We are reminded daily of racism in America and the unfair ways it plays out – adversely affecting health care, employment, education, and criminal justice. We are commenting today because racism is an equity issue, particularly with regard to health. Black and brown people are dying in disproportionate rates from COVID-19, as well as other conditions such as heart disease, and are more likely to suffer from chronic pain, diabetes, high blood pressure and depression.

Racism is also present in cancer clinical trials. Our own research tells us this is true. In this new SWOG Cancer Research Network publication by Dr. Joe Unger, we learned that SWOG and other NCTN trials do a better job enrolling black cancer patients into pivotal drug trials compared with industry trials – but we still aren’t enrolling enough black people to ensure they are fully represented. This means black Americans do not have equal access to investigational, and potentially life-saving, cancer drugs. It also means that the drugs we send to the U.S. Food and Drug Administration for approval are not tested on a representative population – so we do not have a complete and accurate understanding of their benefits and side effects.

We must do better.

We are trying hard to work on it. I am proud that my leadership team has a long-standing commitment to studying health disparities and to actively erasing them. Under Dr. Dawn Hershman, our vice chair and NCORP portfolio leader, SWOG has done ground-breaking research into the causes of cancer clinical trial disparities, including investigating racial inequities, and the impacts of, and solutions to, this critical problem. Joe Unger has led important work, with recent publications on insurance statusaccess to carereduced trial benefits for low-income patients, and the rural-urban patient divide as health equity issues.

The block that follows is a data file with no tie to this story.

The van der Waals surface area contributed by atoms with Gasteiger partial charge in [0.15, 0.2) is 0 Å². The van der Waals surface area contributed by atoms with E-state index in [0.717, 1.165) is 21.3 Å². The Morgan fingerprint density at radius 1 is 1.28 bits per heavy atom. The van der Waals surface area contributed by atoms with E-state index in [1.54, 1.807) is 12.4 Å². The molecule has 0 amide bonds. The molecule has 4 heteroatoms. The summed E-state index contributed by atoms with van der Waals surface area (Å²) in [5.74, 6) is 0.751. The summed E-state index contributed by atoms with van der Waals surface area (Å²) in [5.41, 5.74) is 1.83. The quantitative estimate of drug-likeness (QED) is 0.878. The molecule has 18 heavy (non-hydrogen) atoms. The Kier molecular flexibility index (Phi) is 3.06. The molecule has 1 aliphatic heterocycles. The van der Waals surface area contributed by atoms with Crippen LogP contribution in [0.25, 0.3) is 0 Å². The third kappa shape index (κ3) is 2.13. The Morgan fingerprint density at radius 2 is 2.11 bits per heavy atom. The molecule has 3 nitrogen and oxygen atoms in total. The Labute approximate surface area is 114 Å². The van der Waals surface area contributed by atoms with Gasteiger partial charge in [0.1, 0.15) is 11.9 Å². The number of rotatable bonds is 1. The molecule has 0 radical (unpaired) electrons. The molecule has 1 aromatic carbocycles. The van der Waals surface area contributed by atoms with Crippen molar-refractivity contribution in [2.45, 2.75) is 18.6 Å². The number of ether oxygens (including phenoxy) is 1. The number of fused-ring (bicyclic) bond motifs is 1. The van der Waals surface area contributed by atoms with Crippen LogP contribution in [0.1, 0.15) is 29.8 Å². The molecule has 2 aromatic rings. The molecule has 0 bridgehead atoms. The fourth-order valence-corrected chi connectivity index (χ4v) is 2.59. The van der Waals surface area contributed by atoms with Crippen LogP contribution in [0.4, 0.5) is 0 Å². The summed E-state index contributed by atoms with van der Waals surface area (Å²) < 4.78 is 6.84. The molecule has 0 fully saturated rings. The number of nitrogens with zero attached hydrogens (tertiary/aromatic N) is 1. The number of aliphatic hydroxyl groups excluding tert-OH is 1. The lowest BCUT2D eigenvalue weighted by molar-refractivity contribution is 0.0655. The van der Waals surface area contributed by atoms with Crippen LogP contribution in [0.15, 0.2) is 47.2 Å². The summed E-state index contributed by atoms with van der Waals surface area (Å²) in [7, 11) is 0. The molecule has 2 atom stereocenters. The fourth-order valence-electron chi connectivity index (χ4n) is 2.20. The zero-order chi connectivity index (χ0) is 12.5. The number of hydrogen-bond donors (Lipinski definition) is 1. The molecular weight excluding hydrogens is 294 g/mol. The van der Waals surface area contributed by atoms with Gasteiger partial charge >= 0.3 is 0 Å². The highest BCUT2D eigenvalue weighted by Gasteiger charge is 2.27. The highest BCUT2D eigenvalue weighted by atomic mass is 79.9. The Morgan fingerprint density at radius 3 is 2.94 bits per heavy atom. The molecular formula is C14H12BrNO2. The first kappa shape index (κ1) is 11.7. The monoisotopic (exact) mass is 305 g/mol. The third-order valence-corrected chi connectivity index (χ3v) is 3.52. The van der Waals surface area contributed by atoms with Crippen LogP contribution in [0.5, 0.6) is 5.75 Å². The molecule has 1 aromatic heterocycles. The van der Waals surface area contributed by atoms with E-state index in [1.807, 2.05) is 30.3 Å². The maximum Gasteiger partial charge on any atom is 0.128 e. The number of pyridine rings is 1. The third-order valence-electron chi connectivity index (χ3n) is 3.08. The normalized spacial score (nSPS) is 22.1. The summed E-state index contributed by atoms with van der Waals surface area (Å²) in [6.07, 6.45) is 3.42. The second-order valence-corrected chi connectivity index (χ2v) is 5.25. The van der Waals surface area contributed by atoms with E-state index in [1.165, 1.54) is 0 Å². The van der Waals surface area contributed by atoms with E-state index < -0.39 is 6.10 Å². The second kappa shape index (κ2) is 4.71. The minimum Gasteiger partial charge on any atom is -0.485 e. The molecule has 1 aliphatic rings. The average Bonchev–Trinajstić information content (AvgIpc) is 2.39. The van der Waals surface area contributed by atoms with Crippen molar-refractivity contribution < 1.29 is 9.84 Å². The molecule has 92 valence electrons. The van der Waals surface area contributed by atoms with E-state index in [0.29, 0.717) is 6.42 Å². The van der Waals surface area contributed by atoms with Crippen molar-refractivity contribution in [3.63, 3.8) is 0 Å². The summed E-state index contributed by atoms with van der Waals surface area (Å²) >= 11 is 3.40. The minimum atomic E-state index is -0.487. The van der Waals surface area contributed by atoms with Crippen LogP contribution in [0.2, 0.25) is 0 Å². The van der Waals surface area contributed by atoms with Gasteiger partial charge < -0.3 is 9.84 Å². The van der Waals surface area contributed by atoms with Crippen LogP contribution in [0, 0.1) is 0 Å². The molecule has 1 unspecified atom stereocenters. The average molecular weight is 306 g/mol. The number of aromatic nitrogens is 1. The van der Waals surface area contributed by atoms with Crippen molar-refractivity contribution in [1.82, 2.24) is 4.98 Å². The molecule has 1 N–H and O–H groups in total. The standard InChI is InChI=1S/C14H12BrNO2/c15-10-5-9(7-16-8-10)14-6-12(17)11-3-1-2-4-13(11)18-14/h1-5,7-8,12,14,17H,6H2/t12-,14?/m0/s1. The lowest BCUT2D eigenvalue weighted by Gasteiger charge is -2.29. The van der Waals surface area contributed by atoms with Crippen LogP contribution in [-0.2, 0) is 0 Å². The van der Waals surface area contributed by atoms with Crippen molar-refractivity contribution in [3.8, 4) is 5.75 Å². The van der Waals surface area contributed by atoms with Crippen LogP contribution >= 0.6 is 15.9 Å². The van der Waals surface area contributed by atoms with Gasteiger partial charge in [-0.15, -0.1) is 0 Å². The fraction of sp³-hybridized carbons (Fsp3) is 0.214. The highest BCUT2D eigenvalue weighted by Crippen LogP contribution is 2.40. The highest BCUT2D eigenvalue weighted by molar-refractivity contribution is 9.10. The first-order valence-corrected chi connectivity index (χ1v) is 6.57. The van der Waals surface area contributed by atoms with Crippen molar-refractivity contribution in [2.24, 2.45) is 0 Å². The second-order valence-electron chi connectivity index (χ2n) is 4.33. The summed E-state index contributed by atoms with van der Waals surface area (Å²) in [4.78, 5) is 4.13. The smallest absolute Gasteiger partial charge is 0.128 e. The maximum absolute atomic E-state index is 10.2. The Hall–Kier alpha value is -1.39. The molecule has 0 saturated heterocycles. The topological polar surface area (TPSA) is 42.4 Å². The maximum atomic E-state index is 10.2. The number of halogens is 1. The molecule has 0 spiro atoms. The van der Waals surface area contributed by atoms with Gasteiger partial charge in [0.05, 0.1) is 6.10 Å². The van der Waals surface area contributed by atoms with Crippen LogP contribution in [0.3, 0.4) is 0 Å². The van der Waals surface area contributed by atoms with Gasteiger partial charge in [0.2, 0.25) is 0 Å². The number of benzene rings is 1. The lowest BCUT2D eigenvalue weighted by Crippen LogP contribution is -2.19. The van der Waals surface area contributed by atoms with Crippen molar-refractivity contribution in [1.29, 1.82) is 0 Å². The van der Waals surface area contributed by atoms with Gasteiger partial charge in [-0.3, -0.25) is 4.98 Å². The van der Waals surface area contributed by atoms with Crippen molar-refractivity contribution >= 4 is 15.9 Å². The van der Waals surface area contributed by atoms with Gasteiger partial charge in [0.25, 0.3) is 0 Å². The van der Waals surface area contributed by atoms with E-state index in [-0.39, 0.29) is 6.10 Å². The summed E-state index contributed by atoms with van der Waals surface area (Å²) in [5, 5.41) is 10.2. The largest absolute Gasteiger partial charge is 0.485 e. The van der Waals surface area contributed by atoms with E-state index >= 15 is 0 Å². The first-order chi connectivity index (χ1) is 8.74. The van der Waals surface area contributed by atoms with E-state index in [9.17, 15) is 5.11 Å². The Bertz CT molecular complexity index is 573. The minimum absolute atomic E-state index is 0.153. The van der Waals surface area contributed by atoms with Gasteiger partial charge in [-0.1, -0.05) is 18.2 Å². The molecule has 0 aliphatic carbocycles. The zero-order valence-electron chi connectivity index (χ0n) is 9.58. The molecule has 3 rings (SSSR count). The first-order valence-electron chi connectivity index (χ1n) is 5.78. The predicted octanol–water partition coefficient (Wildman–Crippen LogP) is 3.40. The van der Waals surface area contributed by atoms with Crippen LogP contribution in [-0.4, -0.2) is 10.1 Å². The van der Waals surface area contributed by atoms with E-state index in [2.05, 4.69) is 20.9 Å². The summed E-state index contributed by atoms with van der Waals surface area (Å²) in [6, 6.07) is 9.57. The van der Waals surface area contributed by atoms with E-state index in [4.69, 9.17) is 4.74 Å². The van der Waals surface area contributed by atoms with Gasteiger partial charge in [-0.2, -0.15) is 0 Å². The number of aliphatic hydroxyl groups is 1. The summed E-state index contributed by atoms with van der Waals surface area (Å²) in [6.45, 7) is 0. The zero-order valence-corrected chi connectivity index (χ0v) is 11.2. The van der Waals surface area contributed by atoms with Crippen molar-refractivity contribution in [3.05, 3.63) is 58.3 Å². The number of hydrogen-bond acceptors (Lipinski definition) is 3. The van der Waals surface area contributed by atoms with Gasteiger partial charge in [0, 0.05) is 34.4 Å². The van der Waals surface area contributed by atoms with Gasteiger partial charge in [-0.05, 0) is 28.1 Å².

Rick Bangs, our patient advocate chair, is currently at work on the sixth and final training module in the TeamScience@SWOG series. This work is aimed at demonstrating effective ways to include patient advocates across the trial lifecycle, and this final session is focused on best, good, and emerging practices in planning for and attracting diverse patient populations. The training will touch on cultural competence, population forecasting for trials, establishing inclusion and exclusion criteria which support diversity and representativeness, and more. This TeamScience module will be available to you in 2021.

In addition, the entire SWOG patient advocate committee built a new community advocate program that debuted this year. It is aimed specifically at bringing more diverse voices to our trials. A total of 10 new advocates will be hired, and seven are already selected, adding black, Latinx, American Indian, and Asian-Pacific Islander advocates, as well as advocates representing late-stage cancer patients, military veterans, older adults, and adolescent and young adults.

Finally, you remember that the SWOG board of governors made the recruitment and retention committee a permanent research support committee a few years ago. Its sole goal is improving diversity in SWOG membership and leadership and the patients we enroll on our cancer trials. In January, I appointed a dynamic new chair – Dr. Allison Caban-Holt – to lead this committee. 

We reached out to Dr. Caban-Holt for this column, and she talked about the need for SWOG to tackle the issue of race in cancer trials the same way we tackle all challenges – as scientists seeking answers to urgent, important questions. We also have to be honest.

“We have to be willing to say that we are not doing enough to understand the racial barriers to clinical trials and remove those barriers,” she said. “Barriers may be financial, or due to trust, language, or other issues. We have to think about them early in the process of developing new research – and not as an after-thought.

“We must believe, and act on the belief, that recruitment of different patient populations is not only important in terms of health equity – but that it’s scientifically important. From a research standpoint, we need to bring people of color to the table when we design our trials, right from the start. And that includes bringing scientists and physicians of color to the table. We need more patients of color in cancer trials, however the disparities are also at the researcher and leadership level. We need SWOG leaders and members who are people of color to advance the science and help generate solutions to health inequity, as well.”

In light of our roles as researchers, advocates, and cancer survivors, now is the time for our actions to speak loudly in response to the current racial unrest by increasing diversity and inclusion in SWOG at every level.

While this work is not progressing fast enough, we can begin doing the difficult work of looking at our research, admitting it is not representative, and exploring new ways of working that allow trial access to more diverse populations. Though this work will never be complete, we have begun.